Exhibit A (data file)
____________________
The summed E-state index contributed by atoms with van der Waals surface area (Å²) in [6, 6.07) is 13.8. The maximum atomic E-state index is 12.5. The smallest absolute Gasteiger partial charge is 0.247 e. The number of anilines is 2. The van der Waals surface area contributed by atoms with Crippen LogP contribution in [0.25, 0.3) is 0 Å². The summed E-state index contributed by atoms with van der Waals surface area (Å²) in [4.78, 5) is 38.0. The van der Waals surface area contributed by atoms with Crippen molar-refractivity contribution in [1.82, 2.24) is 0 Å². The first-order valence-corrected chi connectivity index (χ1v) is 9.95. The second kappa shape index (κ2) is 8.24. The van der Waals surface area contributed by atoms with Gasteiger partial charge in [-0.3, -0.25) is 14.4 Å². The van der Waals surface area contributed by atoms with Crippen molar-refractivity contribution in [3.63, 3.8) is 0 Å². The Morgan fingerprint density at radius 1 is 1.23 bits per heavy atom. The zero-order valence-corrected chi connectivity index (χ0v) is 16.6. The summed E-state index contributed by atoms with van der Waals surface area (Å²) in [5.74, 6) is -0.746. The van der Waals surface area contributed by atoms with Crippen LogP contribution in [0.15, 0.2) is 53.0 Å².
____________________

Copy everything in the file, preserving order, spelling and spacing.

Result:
The summed E-state index contributed by atoms with van der Waals surface area (Å²) in [6, 6.07) is 13.8. The maximum atomic E-state index is 12.5. The smallest absolute Gasteiger partial charge is 0.247 e. The number of anilines is 2. The van der Waals surface area contributed by atoms with Crippen LogP contribution in [0.25, 0.3) is 0 Å². The summed E-state index contributed by atoms with van der Waals surface area (Å²) in [4.78, 5) is 38.0. The van der Waals surface area contributed by atoms with Crippen molar-refractivity contribution in [1.82, 2.24) is 0 Å². The first-order valence-corrected chi connectivity index (χ1v) is 9.95. The second kappa shape index (κ2) is 8.24. The van der Waals surface area contributed by atoms with Gasteiger partial charge in [-0.3, -0.25) is 14.4 Å². The van der Waals surface area contributed by atoms with Crippen molar-refractivity contribution in [3.63, 3.8) is 0 Å². The Morgan fingerprint density at radius 1 is 1.23 bits per heavy atom. The zero-order valence-corrected chi connectivity index (χ0v) is 16.6. The summed E-state index contributed by atoms with van der Waals surface area (Å²) in [5.74, 6) is -0.746. The van der Waals surface area contributed by atoms with Crippen LogP contribution in [0.15, 0.2) is 53.0 Å².